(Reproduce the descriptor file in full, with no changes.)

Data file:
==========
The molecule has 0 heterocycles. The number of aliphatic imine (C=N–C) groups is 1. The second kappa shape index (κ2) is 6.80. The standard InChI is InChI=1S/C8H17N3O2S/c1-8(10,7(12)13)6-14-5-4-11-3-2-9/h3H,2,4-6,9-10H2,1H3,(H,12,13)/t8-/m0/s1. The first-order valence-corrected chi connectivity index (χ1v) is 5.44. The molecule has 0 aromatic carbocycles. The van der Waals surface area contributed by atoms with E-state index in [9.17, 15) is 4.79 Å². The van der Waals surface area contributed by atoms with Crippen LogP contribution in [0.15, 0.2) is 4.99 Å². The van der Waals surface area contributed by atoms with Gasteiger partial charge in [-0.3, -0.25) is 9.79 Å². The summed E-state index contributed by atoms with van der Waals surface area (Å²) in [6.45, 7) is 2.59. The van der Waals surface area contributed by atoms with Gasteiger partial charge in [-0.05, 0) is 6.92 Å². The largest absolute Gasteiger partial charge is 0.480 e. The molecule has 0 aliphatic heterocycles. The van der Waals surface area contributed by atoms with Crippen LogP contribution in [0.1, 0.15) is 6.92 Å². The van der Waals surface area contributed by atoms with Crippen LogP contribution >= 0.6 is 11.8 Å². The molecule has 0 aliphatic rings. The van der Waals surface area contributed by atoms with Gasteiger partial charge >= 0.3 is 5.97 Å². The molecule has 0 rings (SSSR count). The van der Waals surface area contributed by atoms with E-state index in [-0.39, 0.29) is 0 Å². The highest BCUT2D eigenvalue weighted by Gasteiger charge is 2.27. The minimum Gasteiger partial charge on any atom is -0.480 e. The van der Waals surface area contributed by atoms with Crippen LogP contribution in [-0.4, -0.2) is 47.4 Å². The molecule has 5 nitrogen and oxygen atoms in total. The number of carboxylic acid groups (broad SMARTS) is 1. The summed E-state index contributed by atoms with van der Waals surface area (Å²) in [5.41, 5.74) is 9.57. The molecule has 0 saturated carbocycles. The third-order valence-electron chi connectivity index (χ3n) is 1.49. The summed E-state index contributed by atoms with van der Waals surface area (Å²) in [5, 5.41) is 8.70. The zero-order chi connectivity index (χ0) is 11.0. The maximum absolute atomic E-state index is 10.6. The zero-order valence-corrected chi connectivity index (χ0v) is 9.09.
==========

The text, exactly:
The molecule has 0 heterocycles. The number of aliphatic imine (C=N–C) groups is 1. The second kappa shape index (κ2) is 6.80. The standard InChI is InChI=1S/C8H17N3O2S/c1-8(10,7(12)13)6-14-5-4-11-3-2-9/h3H,2,4-6,9-10H2,1H3,(H,12,13)/t8-/m0/s1. The first-order valence-corrected chi connectivity index (χ1v) is 5.44. The molecule has 0 aromatic carbocycles. The van der Waals surface area contributed by atoms with E-state index in [9.17, 15) is 4.79 Å². The van der Waals surface area contributed by atoms with Crippen LogP contribution in [0.15, 0.2) is 4.99 Å². The van der Waals surface area contributed by atoms with Gasteiger partial charge in [-0.3, -0.25) is 9.79 Å². The summed E-state index contributed by atoms with van der Waals surface area (Å²) in [6.45, 7) is 2.59. The van der Waals surface area contributed by atoms with Gasteiger partial charge in [-0.05, 0) is 6.92 Å². The largest absolute Gasteiger partial charge is 0.480 e. The molecule has 0 aliphatic heterocycles. The van der Waals surface area contributed by atoms with Crippen LogP contribution in [0.1, 0.15) is 6.92 Å². The van der Waals surface area contributed by atoms with Crippen LogP contribution >= 0.6 is 11.8 Å². The molecule has 0 aliphatic rings. The van der Waals surface area contributed by atoms with Gasteiger partial charge >= 0.3 is 5.97 Å². The molecule has 0 rings (SSSR count). The van der Waals surface area contributed by atoms with E-state index in [-0.39, 0.29) is 0 Å². The highest BCUT2D eigenvalue weighted by Gasteiger charge is 2.27. The minimum Gasteiger partial charge on any atom is -0.480 e. The van der Waals surface area contributed by atoms with Crippen LogP contribution in [-0.4, -0.2) is 47.4 Å². The molecule has 5 nitrogen and oxygen atoms in total. The number of carboxylic acid groups (broad SMARTS) is 1. The summed E-state index contributed by atoms with van der Waals surface area (Å²) in [5.41, 5.74) is 9.57. The molecule has 0 saturated carbocycles. The third-order valence-electron chi connectivity index (χ3n) is 1.49. The summed E-state index contributed by atoms with van der Waals surface area (Å²) in [5, 5.41) is 8.70. The zero-order chi connectivity index (χ0) is 11.0. The maximum absolute atomic E-state index is 10.6. The zero-order valence-corrected chi connectivity index (χ0v) is 9.09.